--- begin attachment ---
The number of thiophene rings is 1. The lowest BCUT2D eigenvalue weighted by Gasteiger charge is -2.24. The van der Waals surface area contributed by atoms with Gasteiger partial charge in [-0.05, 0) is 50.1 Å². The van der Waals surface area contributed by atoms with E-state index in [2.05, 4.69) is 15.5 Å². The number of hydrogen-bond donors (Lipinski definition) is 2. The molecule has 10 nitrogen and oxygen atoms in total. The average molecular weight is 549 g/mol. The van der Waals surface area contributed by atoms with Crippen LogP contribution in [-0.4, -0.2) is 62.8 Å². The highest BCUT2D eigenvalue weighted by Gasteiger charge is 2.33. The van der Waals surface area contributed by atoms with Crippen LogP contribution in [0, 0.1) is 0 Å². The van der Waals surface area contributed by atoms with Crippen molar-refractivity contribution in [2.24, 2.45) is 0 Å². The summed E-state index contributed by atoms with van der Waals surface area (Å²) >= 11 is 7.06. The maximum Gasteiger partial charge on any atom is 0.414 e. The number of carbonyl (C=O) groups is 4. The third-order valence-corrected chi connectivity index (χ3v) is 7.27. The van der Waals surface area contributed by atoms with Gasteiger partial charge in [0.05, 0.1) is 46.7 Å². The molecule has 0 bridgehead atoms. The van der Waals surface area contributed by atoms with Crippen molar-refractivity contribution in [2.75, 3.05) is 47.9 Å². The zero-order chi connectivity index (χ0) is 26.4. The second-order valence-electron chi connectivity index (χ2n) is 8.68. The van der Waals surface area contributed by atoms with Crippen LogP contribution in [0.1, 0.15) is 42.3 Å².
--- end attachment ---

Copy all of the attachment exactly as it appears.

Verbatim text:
The number of thiophene rings is 1. The lowest BCUT2D eigenvalue weighted by Gasteiger charge is -2.24. The van der Waals surface area contributed by atoms with Gasteiger partial charge in [-0.05, 0) is 50.1 Å². The van der Waals surface area contributed by atoms with E-state index in [2.05, 4.69) is 15.5 Å². The number of hydrogen-bond donors (Lipinski definition) is 2. The molecule has 10 nitrogen and oxygen atoms in total. The average molecular weight is 549 g/mol. The van der Waals surface area contributed by atoms with Crippen LogP contribution in [-0.4, -0.2) is 62.8 Å². The highest BCUT2D eigenvalue weighted by Gasteiger charge is 2.33. The van der Waals surface area contributed by atoms with Crippen LogP contribution in [0, 0.1) is 0 Å². The van der Waals surface area contributed by atoms with Crippen molar-refractivity contribution in [2.24, 2.45) is 0 Å². The summed E-state index contributed by atoms with van der Waals surface area (Å²) >= 11 is 7.06. The maximum Gasteiger partial charge on any atom is 0.414 e. The number of carbonyl (C=O) groups is 4. The third-order valence-corrected chi connectivity index (χ3v) is 7.27. The van der Waals surface area contributed by atoms with Gasteiger partial charge in [0.05, 0.1) is 46.7 Å². The molecule has 0 bridgehead atoms. The van der Waals surface area contributed by atoms with Crippen molar-refractivity contribution in [2.75, 3.05) is 47.9 Å². The zero-order chi connectivity index (χ0) is 26.4. The second-order valence-electron chi connectivity index (χ2n) is 8.68. The van der Waals surface area contributed by atoms with Crippen LogP contribution in [0.1, 0.15) is 42.3 Å².